Interview with Jean-Baptiste Danet, CEO Interbrand Europe
Published in La Tribune, May 31 2010
(Lire en français ici.)
Over the past few years, the luxury category has been influenced by a phenomenon called “accessible luxury.” How has this affected the luxury world?
“Accessible luxury” is an oxymoron enabling those brands with a weaker heritage and less anchorage in the tradition of luxury to proclaim themselves as icon brands.
This phenomenon has shrouded the luxury sector in a cloud of contradictions, made even denser by the economic crisis. It has shown how it is possible to either focus on dreams or on reality—but never simultaneously on both.
How have the luxury brands reacted to this?
Some luxury brands, like Ferrari, have chosen to control their growth and even limit production in order to maintain their legendary status. Others, like Armani, have deliberately adopted a volume strategy and endeavored to enlarge their customer base, thereby relinquishing the traditional notion of luxury. These two contrasting strategies have both paid off. It is important to highlight that the way in which consumers have reacted to the crisis proves that luxury is not a category a company can decide to enter. Rather, luxury is born of product excellence. Myths are based on reality, not the contrary. Today, it would seem that “genuine” has become “the exception.”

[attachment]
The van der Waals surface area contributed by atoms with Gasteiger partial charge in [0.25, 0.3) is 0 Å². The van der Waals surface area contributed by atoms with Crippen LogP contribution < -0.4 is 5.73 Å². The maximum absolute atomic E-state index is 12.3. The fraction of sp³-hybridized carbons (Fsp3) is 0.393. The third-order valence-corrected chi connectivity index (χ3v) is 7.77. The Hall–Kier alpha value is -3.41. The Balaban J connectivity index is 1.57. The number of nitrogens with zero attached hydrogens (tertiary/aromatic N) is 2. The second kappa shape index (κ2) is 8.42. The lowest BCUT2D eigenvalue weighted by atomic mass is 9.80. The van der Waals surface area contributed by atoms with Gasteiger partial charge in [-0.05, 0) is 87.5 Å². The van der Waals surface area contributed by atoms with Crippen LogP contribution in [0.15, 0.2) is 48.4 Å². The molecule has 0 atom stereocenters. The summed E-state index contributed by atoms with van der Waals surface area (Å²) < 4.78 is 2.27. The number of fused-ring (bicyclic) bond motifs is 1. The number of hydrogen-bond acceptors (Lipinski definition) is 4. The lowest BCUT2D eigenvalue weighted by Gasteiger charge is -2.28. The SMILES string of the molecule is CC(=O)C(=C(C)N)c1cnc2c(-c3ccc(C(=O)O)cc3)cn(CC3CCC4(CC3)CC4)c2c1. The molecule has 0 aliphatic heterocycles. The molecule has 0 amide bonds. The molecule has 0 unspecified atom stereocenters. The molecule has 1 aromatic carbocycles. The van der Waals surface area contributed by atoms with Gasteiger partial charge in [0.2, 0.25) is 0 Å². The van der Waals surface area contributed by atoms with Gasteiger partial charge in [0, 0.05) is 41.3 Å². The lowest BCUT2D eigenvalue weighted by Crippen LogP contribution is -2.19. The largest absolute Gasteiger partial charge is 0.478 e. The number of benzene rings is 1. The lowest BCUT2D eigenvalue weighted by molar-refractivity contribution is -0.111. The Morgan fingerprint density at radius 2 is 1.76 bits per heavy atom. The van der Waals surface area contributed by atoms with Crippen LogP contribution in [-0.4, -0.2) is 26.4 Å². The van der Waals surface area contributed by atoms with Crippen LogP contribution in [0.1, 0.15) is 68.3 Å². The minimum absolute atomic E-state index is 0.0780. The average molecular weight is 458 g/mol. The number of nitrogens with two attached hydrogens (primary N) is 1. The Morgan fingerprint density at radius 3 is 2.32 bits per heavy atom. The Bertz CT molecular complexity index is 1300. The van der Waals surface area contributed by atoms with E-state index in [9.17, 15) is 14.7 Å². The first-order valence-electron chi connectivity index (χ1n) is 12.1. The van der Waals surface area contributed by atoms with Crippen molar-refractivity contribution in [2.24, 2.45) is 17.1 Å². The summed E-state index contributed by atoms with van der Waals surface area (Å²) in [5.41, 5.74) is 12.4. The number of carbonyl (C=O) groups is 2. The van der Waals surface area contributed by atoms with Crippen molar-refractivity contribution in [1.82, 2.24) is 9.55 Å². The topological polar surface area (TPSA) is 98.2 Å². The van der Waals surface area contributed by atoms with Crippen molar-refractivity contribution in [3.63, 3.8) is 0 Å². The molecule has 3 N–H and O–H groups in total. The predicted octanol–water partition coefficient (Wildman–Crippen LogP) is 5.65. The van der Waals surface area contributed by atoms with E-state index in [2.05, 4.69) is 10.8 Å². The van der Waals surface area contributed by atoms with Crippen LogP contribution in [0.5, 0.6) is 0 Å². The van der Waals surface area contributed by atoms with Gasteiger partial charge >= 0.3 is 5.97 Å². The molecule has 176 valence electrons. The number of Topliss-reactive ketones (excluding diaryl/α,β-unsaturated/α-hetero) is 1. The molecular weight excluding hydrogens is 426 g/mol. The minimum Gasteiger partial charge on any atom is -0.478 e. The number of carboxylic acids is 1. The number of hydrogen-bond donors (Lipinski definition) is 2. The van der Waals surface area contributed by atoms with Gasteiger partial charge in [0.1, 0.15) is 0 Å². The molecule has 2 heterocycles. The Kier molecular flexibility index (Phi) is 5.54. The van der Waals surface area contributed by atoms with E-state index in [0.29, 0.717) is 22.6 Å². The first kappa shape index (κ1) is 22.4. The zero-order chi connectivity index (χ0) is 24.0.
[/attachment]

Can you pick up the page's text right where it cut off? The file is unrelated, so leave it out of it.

Is this why some brands have returned to their origins over the past few months?
Genuine is the key factor of demand and therefore the factor that generates value. Those brands that have surfed on the “luxury for all” trend are no longer considered to be luxury brands per se. Well-established, historical brands have had to focus on their prestige/past glory—on what has made them legendary. Louis Vuitton has strengthened its “traditional” luxury status, notably with a well-inspired and successful advertising campaign highlighting its savoir-faire.
For other brands, demand for perfection and excellence has enabled them to reconstitute a coherent positioning. This is, for example, the case with Hermès (see video below), which has always clearly expressed its positioning based on craftsmanship and the pursuit of the highest quality for its perfectly structured product catalogue.
This endeavor to be genuine has also had an impact on distribution modes. All top brands—Gucci, Prada, Burberry, as well as Vuitton—have invested in expanding and/or realigning their distribution network. When it comes to preserving or communicating a brand image, sales outlets are just as crucial as the products themselves.